Thursday, June 21, 2012

Festival I

I don’t seem to have much time these days. Here are some photos from the Leica IIIf. I am not fond of the lab scans, but it’s convenient.
Nesika gumballs, Andrew D. Barron ©5/x/12

One afternoon in Gold Beach last month, I taught myself Bill Monroe’s Old Dangerfield. Though it isn’t quite right, it went along fine with the one person who knows that tune. Also had a great time playing Stoney Lonesome, which I recently heard in some random movie dialog is a slang term for prison. A fiddler named Gail helped me break through somewhat in the B section after these six years.

I found out that my style of wearing a cowboy had is called “high and tight” and people like to talk about it. If I could care less, I would.

The first bluegrass I ever heard was at the Laxson Auditorium in Chico, 1993. It was called the Masters of the Banjo, and was an evening of many different types of banjo. The promotional CD was the only bluegrass I had for ten years or so. You can pick up very inexpensive copies at Amazon. Sweet Fern and Nobody’s Love Is Like Mine were sang by Laurie Lewis and Dudley Connell. In about 1999, I was streaming high quality mp3 broadcast of KPIG, and there I heard a smashing version of Chuck Berry’s Nadine. This was the early days, so I used Napster to download that version, done by the Seldom Scene and sang by none other than Dudley.

That track made it’s way onto several of my mix driving mix CDs back in those days. I have probably written elsewhere about how I went to a bluegrass jam in Mountain View, was sharply critiqued by Ken T., It was a lesson well taken, and one that I (more politely) give to guitar players who have not played bluegrass.

When I first got into bluegrass I was a documentary-holic, as well as video lessons from Homespuntapes. In the 1991 film High Lonesome, there is quite a lot of footage of the Seldom Scene when the great John Duffey was still alive. An early mainstay for me was a bootleg server called BluegrassBox, long since defunct. I listened to many Seldom Scene concerts when I first got started. Our band Straight Ahead Bluegrass was steeped in traditional bluegrass, with our main influences being Bill Monroe, Flatt and Scruggs, Jimmy Martin, mixed with early Seldom Scene and Hot Rize.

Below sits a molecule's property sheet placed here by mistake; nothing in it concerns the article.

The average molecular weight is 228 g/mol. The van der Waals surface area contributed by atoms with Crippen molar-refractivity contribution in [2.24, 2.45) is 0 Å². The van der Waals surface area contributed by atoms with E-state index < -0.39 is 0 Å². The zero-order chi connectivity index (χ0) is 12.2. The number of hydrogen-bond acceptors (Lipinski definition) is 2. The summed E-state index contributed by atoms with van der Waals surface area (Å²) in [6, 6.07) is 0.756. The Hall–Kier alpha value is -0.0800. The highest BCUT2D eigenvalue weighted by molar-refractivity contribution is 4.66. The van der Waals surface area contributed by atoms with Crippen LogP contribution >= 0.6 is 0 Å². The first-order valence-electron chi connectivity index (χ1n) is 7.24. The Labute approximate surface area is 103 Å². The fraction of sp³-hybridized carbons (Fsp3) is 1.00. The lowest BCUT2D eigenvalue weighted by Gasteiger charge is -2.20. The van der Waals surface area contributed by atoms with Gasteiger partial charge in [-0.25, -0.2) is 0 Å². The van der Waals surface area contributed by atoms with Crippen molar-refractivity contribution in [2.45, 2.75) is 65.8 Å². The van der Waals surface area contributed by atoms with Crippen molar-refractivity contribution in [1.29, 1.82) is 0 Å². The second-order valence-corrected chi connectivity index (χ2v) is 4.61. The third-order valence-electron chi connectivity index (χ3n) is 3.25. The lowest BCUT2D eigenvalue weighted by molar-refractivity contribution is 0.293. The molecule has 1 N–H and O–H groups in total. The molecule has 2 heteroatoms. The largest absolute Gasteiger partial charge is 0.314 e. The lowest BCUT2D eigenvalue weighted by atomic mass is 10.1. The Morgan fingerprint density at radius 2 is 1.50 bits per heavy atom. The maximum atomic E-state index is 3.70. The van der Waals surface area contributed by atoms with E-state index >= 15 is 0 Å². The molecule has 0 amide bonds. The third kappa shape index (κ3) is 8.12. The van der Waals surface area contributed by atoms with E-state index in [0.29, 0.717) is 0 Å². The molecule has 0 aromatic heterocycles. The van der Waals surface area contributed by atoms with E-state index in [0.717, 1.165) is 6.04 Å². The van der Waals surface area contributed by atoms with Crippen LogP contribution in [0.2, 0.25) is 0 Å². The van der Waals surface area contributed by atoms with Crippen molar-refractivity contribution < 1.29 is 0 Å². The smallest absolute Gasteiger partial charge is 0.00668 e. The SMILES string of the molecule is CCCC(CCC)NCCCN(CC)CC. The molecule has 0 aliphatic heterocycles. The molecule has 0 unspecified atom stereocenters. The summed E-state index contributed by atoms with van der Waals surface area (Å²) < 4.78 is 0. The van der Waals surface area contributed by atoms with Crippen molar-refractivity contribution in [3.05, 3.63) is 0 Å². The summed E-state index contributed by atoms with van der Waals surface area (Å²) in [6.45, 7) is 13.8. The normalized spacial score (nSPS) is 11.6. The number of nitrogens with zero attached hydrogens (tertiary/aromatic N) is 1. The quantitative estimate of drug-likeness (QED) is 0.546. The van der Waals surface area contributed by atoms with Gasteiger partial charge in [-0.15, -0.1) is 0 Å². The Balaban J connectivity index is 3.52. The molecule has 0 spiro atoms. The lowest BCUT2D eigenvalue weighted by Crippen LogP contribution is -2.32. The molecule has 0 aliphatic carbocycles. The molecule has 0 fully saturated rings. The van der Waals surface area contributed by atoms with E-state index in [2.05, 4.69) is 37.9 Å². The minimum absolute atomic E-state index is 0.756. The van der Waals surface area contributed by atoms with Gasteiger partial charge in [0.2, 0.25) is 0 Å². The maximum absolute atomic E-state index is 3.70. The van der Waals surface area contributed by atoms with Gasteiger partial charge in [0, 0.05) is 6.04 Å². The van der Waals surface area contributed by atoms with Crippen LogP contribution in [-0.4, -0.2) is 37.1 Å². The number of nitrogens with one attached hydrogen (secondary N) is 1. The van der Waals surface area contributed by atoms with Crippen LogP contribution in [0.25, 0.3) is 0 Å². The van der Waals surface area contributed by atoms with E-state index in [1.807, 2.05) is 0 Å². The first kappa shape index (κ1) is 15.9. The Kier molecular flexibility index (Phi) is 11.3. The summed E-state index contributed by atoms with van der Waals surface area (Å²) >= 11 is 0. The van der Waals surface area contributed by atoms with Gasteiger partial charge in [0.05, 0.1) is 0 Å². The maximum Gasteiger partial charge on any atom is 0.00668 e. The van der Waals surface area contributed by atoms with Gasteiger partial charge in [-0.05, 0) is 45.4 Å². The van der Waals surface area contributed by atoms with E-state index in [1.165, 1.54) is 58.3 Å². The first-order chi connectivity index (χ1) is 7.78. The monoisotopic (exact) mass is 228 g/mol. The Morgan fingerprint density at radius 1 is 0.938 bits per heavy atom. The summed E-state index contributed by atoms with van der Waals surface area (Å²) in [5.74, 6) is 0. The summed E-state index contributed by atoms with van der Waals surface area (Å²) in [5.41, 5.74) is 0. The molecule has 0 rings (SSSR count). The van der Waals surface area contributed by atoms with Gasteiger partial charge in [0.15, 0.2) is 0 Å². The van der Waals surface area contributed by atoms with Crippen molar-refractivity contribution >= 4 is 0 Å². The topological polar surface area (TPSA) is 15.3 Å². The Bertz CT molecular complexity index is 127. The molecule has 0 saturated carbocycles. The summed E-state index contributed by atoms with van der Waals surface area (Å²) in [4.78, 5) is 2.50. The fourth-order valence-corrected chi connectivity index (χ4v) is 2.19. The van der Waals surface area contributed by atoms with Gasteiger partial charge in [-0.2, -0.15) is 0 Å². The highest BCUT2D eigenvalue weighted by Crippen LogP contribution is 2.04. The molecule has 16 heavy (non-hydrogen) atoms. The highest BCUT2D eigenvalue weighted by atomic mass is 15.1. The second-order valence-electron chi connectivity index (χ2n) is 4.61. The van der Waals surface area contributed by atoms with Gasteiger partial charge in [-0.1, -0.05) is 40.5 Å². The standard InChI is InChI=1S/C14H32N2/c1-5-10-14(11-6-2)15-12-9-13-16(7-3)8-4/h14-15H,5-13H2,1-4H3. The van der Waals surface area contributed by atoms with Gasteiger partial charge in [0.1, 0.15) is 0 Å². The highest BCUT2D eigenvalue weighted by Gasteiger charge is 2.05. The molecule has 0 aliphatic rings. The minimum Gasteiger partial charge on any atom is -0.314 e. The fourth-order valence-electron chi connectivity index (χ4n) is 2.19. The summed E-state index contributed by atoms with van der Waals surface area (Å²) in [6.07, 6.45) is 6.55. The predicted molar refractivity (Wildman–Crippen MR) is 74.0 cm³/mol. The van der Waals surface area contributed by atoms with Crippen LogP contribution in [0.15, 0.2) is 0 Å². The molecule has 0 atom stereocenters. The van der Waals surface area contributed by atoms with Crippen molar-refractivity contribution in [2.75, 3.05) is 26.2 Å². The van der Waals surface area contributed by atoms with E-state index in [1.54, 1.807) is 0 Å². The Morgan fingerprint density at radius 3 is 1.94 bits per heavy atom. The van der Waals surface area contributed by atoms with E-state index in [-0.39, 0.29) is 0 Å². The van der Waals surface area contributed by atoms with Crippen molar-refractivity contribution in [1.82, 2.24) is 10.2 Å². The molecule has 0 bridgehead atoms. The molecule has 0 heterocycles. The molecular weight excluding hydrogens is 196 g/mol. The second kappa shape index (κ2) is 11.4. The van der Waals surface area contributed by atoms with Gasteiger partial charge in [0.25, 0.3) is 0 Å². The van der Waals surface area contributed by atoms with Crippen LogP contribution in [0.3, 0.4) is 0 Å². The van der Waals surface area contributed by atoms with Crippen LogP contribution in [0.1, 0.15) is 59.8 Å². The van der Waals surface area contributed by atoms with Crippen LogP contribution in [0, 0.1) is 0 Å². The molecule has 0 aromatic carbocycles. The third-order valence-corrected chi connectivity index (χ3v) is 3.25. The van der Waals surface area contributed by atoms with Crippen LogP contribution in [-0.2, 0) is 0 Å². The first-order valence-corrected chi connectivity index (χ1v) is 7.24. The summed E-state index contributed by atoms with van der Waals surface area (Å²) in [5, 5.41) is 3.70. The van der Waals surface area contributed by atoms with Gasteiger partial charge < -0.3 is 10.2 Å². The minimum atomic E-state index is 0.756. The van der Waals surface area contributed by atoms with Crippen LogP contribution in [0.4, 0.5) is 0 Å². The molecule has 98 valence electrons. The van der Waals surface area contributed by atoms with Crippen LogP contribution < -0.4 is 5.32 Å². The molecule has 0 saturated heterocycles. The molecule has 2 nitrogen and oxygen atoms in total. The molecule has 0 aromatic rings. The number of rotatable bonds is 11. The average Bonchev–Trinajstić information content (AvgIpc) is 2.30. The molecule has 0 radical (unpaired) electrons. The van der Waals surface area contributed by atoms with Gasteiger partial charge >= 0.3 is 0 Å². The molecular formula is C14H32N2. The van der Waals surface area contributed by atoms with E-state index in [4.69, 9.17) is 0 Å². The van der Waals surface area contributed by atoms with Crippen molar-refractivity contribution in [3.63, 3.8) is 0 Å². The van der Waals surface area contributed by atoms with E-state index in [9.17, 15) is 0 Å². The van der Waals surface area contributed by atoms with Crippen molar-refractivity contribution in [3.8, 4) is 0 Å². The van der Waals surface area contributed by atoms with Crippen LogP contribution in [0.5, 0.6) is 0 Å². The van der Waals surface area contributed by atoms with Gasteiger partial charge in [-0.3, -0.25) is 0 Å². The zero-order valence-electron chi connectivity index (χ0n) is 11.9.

A great song we have always done is called Wait A Minute. When I returned from Nashville, I sold an electric mandolin on craigslist. The guy that bought it was a musician and later we got together to pick some. He put on Herb Pederson's album, and there I heard on vinyl for the first time, the original. So, Herb Pederson is fronting a new band, called Loafer's Glory. With most of best and oldest friends, we were treated to Herb singing his classic song backed by the amazing vocals of the Seldom Scene.

I went to the office for a couple of days.
Arlington, Reno, Andrew D. Barron ©6/x/12
Reno deli, Andrew D. Barron ©6/x/12
Then I did a photo shoot of a model.
Old Barn, Andrew D. Barron ©6/x/12
This was across the street from our shoot location.
Rusty mailbox, Andrew D. Barron ©6/x/12
Then I went to a bluegrass festival for a week.
Grass Valley camp, Andrew D. Barron ©6/x/12
It was one of the best.
Mikki gets ready for her guest spot, Andrew D. Barron ©6/x/12
In the middle, I swapped out to get my gramma’s 1991 Chrystler Mini van for a while. I am still getting used to major difference other drivers treat an old blue van. I saw Darrell Scott at the Sierra Nevada big room with my mom. Then it was back to the festival.
Foghorn Stringband, Andrew D. Barron ©6/x/12
Joseph and me, Andrew D. Barron ©6/x/12
The Chad, Andrew D. Barron ©6/x/12
Cleek Schrey of Bigfoot, Andrew D. Barron ©6/x/12
These guys are pretty good festival friends, Cyrill and Barry.
Cyrill and Barry, Andrew D. Barron ©6/x/12
After it was all over, Barry and I enjoyed a very nice Italian meal in town. In three years, we have not played music together, but always have great conversations. He is a swell guy.

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